May 2, 2017

4 Reasons Why OOIDA’s Appeal to Supreme Court Won’t Work

4 Reasons Why OOIDA's Appeal to Supreme Court Won't Work

The Owner-Operator Independent Drivers Association, aka OOIDA, has filed a petition with the U.S. Supreme Court for hearing the ELD mandate case.

In October 2016, the U.S. Court of Appeals rejected OOIDA’s petition that the FMCSA’s latest ELD rule should be repealed. The U.S. Court of Appeals, however, rejected OOIDA’s arguments and issued a decision in favor of the FMCSA by stating that the “ELD mandate is not arbitrary or capricious, nor does it violate the Fourth Amendment.”

After losing the case, OOIDA filed a petition for rehearing in front of the full Seventh Circuit Court, which was later denied as well. At that time, Jim Johnston, the CEO and President of OOIDA, said that they are preparing for an appeal to the U.S. Supreme Court.

There is no timeline for when the court will make its decision on whether they’d like to hear the ELD mandate case or not.

In this blog post, we take a look at why trucking company owners should not pay too much attention to this recent development and why the U.S. Supreme Court is unlikely to repeal the ELD mandate.

4 Reasons Why OOIDA’s Appeal to the Supreme Court Won’t Work

Here are four reasons why appealing to the Supreme Court isn’t likely to work in OOIDA’s favor.

  1. On average, from the day a case is petitioned, it takes between 12 to 24 months for the Supreme Court to make a decision. The ELD mandate deadline is less than eight months away now. The ELD mandate is likely to be implemented by then.
  2. The Supreme Court usually receives approximately 7,000 – 8,000 requests per year. However, it only hears about 80 cases. That’s a success ratio of less than 1.14%.
  3. The Seventh Circuit Court is just a step below the U.S. Supreme Court, and it has already rejected OOIDA’s arguments. That’s a strong indicator that the U.S. Supreme Court won’t completely reverse the decision.
  4. The decision issued by the Seventh Circuit Courts was extremely detailed. The court didn’t agree with any of the arguments presented by OOIDA. It was very meticulous in presenting the result in favor of the ELD mandate and left no ambiguity or possibility for the decision to go another way.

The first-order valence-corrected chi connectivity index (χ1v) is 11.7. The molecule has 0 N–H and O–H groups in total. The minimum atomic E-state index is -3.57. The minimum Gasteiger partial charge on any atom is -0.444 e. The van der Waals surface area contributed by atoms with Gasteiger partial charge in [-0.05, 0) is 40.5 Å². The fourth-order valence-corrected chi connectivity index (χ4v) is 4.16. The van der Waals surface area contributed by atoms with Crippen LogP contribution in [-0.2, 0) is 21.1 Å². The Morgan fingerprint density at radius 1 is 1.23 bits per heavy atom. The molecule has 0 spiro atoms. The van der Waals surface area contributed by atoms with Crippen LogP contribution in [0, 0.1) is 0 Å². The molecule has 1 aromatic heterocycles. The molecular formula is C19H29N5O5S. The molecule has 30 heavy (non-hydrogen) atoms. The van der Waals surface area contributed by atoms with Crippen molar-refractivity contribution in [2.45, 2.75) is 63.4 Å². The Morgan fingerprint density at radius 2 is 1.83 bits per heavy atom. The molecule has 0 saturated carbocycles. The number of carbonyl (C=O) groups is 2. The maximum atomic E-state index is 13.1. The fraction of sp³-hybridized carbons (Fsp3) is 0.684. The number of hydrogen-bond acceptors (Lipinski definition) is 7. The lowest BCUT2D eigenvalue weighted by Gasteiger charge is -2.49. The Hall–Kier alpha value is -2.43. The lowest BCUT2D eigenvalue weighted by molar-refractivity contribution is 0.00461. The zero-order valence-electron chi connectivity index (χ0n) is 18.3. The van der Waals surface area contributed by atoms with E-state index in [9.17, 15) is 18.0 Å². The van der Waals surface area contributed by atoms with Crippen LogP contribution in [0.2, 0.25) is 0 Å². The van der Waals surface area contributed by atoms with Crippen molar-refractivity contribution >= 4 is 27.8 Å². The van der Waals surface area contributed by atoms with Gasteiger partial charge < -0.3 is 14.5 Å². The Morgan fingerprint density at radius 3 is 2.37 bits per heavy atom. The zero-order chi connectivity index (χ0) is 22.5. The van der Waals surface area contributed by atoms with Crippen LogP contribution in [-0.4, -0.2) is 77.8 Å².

What’s Next?

As mentioned earlier, there is no timeline for when the Supreme Court will decide whether it will hear the case or not. As of now, the ELD mandate is less than 8 months away. Almost all commercial vehicles and drivers, with a few exceptions, will need to have FMCSA-certified ELDs by December 18, 2017.

Instead of speculating about its future, it is time for fleets to start preparing for the upcoming ELD mandate. The process of ELD implementation takes some time for a seamless transition. It’s important to plan ahead and give your fleet managers and CMV drivers enough time to get accustomed to ELDs.

FMCSA’s Director, Joe DeLorenzo, also stressed the importance of planning ahead during one of his recent addresses. In his own words, “The biggest mistake — and this is not just an ELD rule issue; it is kind of ‘any rule’ issue — our natural human tendency is to wait. Pre-planning and thinking about your operation in the context of ELDs is really what the most important thing is.”

If you are interested in purchasing the KeepTruckin ELD solution, you can request a free demo and see how it will help improve your fleet’s operations. You can also contact us if you have any questions.

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